Showing How Bayern Munich Disrupted, and Destroyed, Barcelona

Jerrad PetersWorld Football Staff WriterMay 3, 2013

BARCELONA, SPAIN - MAY 01:  Bastian Schweinsteiger of Bayern Muenchen in action during the UEFA Champions League semi-final second leg match between Barcelona and FC Bayern Muenchen at Nou Camp on May 1, 2013 in Barcelona, Spain.  (Photo by Mike Hewitt/Getty Images)
Mike Hewitt/Getty Images

What Bayern Munich did to Barcelona in the Champions League semifinals wouldn’t have been possible without Bastian Schweinsteiger and Javi Martinez. And Arjen Robben and Frank Ribery. And Dante and Thomas Muller. You get the point.

Barcelona’s short-passing, high-pressing brand of tiki-taka has so often seen them tear their opponents apart, but against Bayern Munich, they found themselves contending with a group of players not only technically equal to their own but also equipped with the tactical nous for disrupting the game plan on which they rely so completely.

What Bayern have done under Jupp Heynckes over the last two rounds of the Champions League is nothing short of astonishing. In four matches against the champions-elect of both Italy (Juventus) and Spain (Barcelona), they scored 11 goals while allowing none; they counter-attacked with menace while conceding precious few opportunities in their own half of the park.

And they did it by keying in on their opponents’ most important playmakers.

Juventus, as shown in the accompanying chart, stayed relatively compact in their 2-0 home win over Celtic in the Round of 16. The Andrea Pirlo-Arturo Vidal axis was the metronome of the Bianconeri midfield, and passes from defender Luca Marrone often got things started from the back.

Bayern, as we see in the next chart, put two midfielders directly on Pirlo—in this case Schweinsteiger and Luiz Gustavo—and managed to disrupt the Pirlo-Vidal pattern. And with the Italian so constantly harassed, his defensive teammates had to play the ball around him in order to move upfield.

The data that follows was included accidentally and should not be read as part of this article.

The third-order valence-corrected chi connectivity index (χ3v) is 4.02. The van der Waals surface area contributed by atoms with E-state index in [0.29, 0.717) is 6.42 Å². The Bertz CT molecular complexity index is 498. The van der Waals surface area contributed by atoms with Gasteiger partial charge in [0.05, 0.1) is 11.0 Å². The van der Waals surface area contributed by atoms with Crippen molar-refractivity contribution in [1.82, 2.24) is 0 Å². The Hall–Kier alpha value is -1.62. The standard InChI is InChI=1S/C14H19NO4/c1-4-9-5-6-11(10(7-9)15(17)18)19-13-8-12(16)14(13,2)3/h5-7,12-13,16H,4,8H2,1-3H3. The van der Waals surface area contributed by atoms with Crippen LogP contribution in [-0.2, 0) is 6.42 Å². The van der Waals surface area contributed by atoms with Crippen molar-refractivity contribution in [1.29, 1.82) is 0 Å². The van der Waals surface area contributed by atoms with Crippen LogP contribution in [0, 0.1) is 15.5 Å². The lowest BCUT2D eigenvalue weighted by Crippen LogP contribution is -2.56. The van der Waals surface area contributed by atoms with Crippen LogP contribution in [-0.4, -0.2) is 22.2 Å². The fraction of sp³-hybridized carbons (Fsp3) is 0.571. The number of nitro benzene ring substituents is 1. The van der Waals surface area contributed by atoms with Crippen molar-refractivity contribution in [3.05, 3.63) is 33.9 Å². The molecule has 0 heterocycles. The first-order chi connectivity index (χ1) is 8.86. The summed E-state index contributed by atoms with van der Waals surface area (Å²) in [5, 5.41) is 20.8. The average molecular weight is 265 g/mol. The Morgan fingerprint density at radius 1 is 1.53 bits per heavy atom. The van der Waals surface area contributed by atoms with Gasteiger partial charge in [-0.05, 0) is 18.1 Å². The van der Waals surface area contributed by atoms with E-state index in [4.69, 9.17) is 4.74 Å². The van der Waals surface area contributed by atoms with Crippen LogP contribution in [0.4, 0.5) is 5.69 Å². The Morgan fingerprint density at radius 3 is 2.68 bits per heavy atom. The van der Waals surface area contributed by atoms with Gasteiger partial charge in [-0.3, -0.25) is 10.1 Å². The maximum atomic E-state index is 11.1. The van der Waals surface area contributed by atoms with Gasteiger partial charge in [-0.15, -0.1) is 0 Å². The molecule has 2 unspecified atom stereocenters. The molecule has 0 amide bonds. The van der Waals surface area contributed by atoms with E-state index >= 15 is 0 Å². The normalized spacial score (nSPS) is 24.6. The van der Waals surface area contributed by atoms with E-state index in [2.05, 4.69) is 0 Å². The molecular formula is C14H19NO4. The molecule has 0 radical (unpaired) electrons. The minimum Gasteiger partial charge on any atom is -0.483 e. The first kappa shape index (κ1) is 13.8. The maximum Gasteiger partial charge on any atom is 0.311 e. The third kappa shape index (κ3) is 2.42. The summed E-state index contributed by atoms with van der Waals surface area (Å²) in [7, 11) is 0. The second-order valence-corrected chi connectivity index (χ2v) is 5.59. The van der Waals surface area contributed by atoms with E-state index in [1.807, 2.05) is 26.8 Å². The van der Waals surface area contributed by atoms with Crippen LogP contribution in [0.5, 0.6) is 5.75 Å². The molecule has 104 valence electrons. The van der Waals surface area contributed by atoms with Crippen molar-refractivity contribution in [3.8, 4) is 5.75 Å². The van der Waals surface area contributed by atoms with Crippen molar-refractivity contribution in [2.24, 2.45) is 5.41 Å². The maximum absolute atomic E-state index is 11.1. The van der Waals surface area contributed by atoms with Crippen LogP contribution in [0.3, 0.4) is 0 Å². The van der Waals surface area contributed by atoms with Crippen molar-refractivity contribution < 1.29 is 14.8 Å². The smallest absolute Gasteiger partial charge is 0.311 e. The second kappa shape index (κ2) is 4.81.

The result was a team shape spread too far apart to be effective, and somewhere up top lingered Alessandro Matri and Fabio Quagliarella—both completely isolated.

The Bundesliga champions did much the same to Barcelona over their two semifinal matches.

When their pattern of buildup is at its best, Barcelona have Xavi, Sergio Busquets and Andres Iniesta in a triangle, and Lionel Messi drops back to accept the killer pass that will almost certainly come.

This is what we see in the accompanying chart from their 4-0 thumping of AC Milan in the Round of 16, where even Pedro—by virtue of a Messi connection—is consistently involved from his position out on the left.

Heynckes, in this case, has teamed-up Schweinsteiger and Javi Martinez to specifically disrupt Barcelona’s triangle and to harass Xavi and Iniesta in particular.

Xavi, who has Schweinsteiger close to him throughout the match, is unable to set the passing rhythm as he simply doesn’t get his usual number of touches, and Cesc Fabregas, playing the Messi role, is forced to drop too deep to compensate for Xavi’s ineffectiveness.

The entire triangle, as shown in the final chart, has spread apart, and Barcelona’s most reliable move involves switching the ball from right to left among the defense and attempting to release Iniesta.

Bayern Munich have forced them to play around the area where they’re typically the most dangerous—the centre of the park—and as a result, they are spread out and inaccurate in the passes they actually attempt.